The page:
And that's a $95 annual fee card.

[00:36:04] Jamie: And then, Spencer, one last question that we get sometimes at FAQ, if you will Amex or Chase, do they waive any fees for veterans or retired military? And the answer goes into why we talked about this today, but

[00:36:21] Spencer: They don't.

So Amex and Chase and actually none of the credit card companies, USAA, Navy, federal, no one actually waives if they charge an annual fee on the card. You're getting charged an annual fee on the card if you're a veteran or retired military. There's no benefit. I get this question a lot through the website.

Retirees coming around trying to see if they can get their fees waived. And the answer is sadly, no, there's just, there's no consumer protections for us veterans. Like there are for active duty military service members with the MLA, Military Lending Act and the Service Member Civil Relief Act, SCRA.

So if you want to get your annual fees waived, you've got to apply for these cards while you're in active duty. And don't miss the opportunity, especially with American Express. If they're not going to check that often, that's on them. Definitely get the card while you're on active duty, and then you can, you can keep it open and get the fee waived when you're a veteran.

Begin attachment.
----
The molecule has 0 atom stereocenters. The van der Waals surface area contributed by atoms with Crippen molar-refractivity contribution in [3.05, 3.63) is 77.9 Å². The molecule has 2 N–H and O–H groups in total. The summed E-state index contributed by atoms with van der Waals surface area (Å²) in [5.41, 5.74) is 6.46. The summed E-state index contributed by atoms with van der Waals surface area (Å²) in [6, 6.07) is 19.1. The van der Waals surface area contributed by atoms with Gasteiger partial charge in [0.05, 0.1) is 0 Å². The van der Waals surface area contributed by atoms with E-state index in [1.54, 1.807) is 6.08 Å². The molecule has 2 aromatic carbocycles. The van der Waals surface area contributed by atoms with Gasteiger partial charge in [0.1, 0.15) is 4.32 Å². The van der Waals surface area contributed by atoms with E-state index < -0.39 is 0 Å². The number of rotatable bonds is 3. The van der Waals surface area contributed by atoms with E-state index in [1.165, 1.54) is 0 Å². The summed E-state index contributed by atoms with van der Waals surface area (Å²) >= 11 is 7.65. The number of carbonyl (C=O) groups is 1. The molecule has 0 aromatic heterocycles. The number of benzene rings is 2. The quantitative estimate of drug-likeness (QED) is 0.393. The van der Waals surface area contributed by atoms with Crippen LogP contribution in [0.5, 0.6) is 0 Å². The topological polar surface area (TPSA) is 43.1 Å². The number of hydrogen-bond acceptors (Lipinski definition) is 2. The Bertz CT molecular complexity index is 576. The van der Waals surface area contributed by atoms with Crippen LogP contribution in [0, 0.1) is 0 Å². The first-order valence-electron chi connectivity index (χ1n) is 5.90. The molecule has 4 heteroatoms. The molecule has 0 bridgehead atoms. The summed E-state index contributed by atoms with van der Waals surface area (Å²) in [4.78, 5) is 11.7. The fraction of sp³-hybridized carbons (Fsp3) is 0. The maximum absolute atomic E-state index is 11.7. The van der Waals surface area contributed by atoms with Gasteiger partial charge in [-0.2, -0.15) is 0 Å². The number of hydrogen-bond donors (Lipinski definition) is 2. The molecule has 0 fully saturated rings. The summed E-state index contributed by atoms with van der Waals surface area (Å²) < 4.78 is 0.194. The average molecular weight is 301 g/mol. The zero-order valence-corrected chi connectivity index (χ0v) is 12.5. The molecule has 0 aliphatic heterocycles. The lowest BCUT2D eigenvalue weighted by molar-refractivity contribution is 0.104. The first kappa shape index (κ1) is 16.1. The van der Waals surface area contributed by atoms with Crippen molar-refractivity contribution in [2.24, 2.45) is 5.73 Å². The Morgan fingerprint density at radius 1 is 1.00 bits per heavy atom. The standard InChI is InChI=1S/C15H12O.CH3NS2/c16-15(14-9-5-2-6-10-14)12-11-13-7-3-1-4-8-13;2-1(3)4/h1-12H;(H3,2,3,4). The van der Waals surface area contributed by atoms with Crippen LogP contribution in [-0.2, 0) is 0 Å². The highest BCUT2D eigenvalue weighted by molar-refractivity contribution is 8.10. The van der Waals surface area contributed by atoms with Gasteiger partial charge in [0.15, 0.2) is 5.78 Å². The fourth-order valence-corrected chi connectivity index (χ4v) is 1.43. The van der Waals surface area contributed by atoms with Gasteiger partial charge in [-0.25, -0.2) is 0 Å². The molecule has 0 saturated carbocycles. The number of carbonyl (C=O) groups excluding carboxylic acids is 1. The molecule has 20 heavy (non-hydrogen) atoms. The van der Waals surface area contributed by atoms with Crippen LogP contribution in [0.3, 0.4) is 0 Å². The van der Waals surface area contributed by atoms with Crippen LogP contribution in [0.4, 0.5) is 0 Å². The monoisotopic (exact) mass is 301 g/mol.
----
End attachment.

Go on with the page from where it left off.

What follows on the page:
[00:37:13] Jamie: But remember, like we talked about a couple of times today, some of the cards are so beneficial that it may be worth keeping open and paying the annual fee. At least for a couple of years, at least till you get your points redeemed or whatever situation you're in.

So it doesn't have to be an all or nothing situation for you, but a really important topic that a lot of people worry about that we covered today.

[00:37:34] Spencer: Yeah, there's millions, maybe not millions, but hundreds of thousands of civilians out there, they're called travel hackers. And they open up these cards and they pay the annual fees and they still get value out of them.